United Statesv.Verdin

UNITED STATES COURT OF APPEALS FOR THE NINTH CIRCUITJul 19, 2012
No. 11-50442 (9th Cir. 2012)
No. 11-50442474 Fed. Appx. 632

No. 11-50442 D.C. No. 2:10-cr-00258-CAS-1

07-19-2012

UNITED STATES OF AMERICA, Plaintiff - Appellee, v. JUAN JESUS VERDIN, AKA Juan Jesus Verdin Gomez, AKA Juan Verdin Gomez, Defendant - Appellant.


NOT FOR PUBLICATION


MEMORANDUM

This disposition is not appropriate for publication and is not precedent except as provided by 9th Cir. R. 36-3.


Appeal from the United States District Court

for the Central District of California

Christina A. Snyder, District Judge, Presiding


Pasadena, California

Before: GILMAN, TALLMAN, and N.R. SMITH, Circuit Judges.

The Honorable Ronald Lee Gilman, Senior United States Circuit Judge for the Sixth Circuit, sitting by designation.
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Juan Jesus Verdin ("Verdin") appeals his conviction for being an alien found in the United States following deportation, in violation of 8 U.S.C. § 1326. Verdin alleges that the district court committed reversible error in two separate evidentiary rulings during his jury trial. We have jurisdiction under 28 U.S.C. § 1291, and we affirm.

Although we have recognized that evidence of prior convictions can be unfairly prejudicial in some circumstances, see United States v. Bejar-Matrecios, 618 F.2d 81, 84 (9th Cir. 1980), the district court took care to reduce any potential prejudice in this case. The court (1) redacted the prior criminal judgments to eliminate all unnecessary information; (2) informed the jury upon admission of the evidence that it could be considered only as to the issue of alienage; and (3) reiterated after closing arguments that the evidence could be considered only as to alienage. We have previously ruled that such measures adequately safeguard against potential prejudice, see United States v. Higuera-Llamos, 574 F.3d 1206, 1210 (9th Cir. 2009), and we hold that the district court did not abuse its discretion here in admitting the evidence.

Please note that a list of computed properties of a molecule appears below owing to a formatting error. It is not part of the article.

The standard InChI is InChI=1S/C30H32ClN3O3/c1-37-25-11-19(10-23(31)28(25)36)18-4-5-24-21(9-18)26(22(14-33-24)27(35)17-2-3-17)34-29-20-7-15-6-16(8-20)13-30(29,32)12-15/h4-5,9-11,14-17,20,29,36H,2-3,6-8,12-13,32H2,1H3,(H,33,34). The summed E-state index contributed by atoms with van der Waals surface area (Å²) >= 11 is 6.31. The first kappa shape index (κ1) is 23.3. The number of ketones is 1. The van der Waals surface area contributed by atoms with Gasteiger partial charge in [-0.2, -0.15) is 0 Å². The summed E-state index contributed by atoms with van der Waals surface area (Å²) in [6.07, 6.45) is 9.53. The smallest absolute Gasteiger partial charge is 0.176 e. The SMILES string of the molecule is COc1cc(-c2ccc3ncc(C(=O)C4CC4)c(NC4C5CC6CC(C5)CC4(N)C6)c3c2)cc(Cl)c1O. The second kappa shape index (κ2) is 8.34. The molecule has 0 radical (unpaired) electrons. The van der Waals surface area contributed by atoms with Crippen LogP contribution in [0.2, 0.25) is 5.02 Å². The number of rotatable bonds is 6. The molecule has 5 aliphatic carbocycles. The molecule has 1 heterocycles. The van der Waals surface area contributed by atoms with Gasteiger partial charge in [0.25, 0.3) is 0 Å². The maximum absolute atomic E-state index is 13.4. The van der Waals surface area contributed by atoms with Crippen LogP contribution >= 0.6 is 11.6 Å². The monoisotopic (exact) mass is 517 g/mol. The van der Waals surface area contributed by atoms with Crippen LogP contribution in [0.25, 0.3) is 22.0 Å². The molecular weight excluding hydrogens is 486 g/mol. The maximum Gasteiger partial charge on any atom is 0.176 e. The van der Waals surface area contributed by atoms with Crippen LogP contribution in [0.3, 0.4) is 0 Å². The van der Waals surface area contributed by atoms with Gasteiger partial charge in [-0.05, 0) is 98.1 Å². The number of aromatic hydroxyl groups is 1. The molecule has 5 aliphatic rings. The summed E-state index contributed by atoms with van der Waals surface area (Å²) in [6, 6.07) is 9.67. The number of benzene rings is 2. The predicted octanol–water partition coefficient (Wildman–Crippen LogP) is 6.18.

Because we hold that the prior convictions were properly admitted, any error in admitting Verdin's purported Mexican birth certificate was harmless beyond a reasonable doubt. See Delaware v. Van Arsdall, 475 U.S. 673, 684 (1986); see also Dillard v. Roe, 244 F.3d 758, 767 (9th Cir. 2001) (failing to rule on alleged trial error because any error would have been harmless). The birth certificate was cumulative of other evidence of Verdin's alienage, and Verdin himself admitted that he was born in Tijuana in 1954, conceding the only material fact otherwise provided by the birth certificate.

AFFIRMED.